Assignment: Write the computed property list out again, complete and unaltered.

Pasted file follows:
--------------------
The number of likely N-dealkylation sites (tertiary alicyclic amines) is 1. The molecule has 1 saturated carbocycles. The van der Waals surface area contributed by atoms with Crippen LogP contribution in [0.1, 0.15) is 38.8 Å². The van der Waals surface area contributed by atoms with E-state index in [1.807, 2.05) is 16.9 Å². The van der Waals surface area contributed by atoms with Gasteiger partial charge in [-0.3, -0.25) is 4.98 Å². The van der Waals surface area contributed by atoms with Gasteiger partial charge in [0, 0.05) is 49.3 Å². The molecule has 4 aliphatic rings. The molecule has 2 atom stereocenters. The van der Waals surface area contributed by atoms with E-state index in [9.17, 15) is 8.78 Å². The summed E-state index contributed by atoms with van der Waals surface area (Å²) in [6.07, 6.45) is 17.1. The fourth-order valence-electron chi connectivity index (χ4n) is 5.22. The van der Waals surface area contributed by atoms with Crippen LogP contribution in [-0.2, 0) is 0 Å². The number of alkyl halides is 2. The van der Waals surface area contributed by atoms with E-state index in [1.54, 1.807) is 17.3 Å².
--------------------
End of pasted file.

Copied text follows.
The number of likely N-dealkylation sites (tertiary alicyclic amines) is 1. The molecule has 1 saturated carbocycles. The van der Waals surface area contributed by atoms with Crippen LogP contribution in [0.1, 0.15) is 38.8 Å². The van der Waals surface area contributed by atoms with E-state index in [1.807, 2.05) is 16.9 Å². The van der Waals surface area contributed by atoms with Gasteiger partial charge in [-0.3, -0.25) is 4.98 Å². The van der Waals surface area contributed by atoms with Gasteiger partial charge in [0, 0.05) is 49.3 Å². The molecule has 4 aliphatic rings. The molecule has 2 atom stereocenters. The van der Waals surface area contributed by atoms with E-state index in [9.17, 15) is 8.78 Å². The summed E-state index contributed by atoms with van der Waals surface area (Å²) in [6.07, 6.45) is 17.1. The fourth-order valence-electron chi connectivity index (χ4n) is 5.22. The van der Waals surface area contributed by atoms with Crippen LogP contribution in [-0.2, 0) is 0 Å². The number of alkyl halides is 2. The van der Waals surface area contributed by atoms with E-state index in [1.54, 1.807) is 17.3 Å².